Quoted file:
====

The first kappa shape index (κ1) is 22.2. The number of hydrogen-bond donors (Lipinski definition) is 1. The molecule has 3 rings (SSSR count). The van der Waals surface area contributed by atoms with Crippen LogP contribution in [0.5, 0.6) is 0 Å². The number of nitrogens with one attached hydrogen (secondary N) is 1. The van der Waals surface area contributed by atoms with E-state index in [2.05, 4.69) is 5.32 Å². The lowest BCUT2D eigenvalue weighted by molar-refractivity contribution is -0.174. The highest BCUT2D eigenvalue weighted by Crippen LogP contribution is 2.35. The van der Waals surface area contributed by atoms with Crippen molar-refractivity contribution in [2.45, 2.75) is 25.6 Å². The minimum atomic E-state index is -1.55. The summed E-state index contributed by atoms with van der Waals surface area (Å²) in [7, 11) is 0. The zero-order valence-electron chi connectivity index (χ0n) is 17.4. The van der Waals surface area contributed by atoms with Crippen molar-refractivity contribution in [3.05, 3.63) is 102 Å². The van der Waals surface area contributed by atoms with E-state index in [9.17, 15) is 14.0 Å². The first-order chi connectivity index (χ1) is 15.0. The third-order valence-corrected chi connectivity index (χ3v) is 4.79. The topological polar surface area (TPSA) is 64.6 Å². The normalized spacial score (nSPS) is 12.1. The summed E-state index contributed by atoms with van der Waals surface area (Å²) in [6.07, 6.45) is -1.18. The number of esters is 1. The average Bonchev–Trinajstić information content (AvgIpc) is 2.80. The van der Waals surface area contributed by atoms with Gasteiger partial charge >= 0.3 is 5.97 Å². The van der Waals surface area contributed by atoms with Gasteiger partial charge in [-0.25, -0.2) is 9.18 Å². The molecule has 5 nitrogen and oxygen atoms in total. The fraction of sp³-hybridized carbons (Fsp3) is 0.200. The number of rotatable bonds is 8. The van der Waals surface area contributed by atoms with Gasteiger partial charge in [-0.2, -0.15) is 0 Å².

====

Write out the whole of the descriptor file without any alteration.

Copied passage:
The first kappa shape index (κ1) is 22.2. The number of hydrogen-bond donors (Lipinski definition) is 1. The molecule has 3 rings (SSSR count). The van der Waals surface area contributed by atoms with Crippen LogP contribution in [0.5, 0.6) is 0 Å². The number of nitrogens with one attached hydrogen (secondary N) is 1. The van der Waals surface area contributed by atoms with E-state index in [2.05, 4.69) is 5.32 Å². The lowest BCUT2D eigenvalue weighted by molar-refractivity contribution is -0.174. The highest BCUT2D eigenvalue weighted by Crippen LogP contribution is 2.35. The van der Waals surface area contributed by atoms with Crippen molar-refractivity contribution in [2.45, 2.75) is 25.6 Å². The minimum atomic E-state index is -1.55. The summed E-state index contributed by atoms with van der Waals surface area (Å²) in [7, 11) is 0. The zero-order valence-electron chi connectivity index (χ0n) is 17.4. The van der Waals surface area contributed by atoms with Crippen molar-refractivity contribution in [3.05, 3.63) is 102 Å². The van der Waals surface area contributed by atoms with E-state index in [9.17, 15) is 14.0 Å². The first-order chi connectivity index (χ1) is 15.0. The third-order valence-corrected chi connectivity index (χ3v) is 4.79. The topological polar surface area (TPSA) is 64.6 Å². The normalized spacial score (nSPS) is 12.1. The summed E-state index contributed by atoms with van der Waals surface area (Å²) in [6.07, 6.45) is -1.18. The number of esters is 1. The average Bonchev–Trinajstić information content (AvgIpc) is 2.80. The van der Waals surface area contributed by atoms with Gasteiger partial charge >= 0.3 is 5.97 Å². The van der Waals surface area contributed by atoms with Gasteiger partial charge in [-0.25, -0.2) is 9.18 Å². The molecule has 5 nitrogen and oxygen atoms in total. The fraction of sp³-hybridized carbons (Fsp3) is 0.200. The number of rotatable bonds is 8. The van der Waals surface area contributed by atoms with Gasteiger partial charge in [-0.2, -0.15) is 0 Å².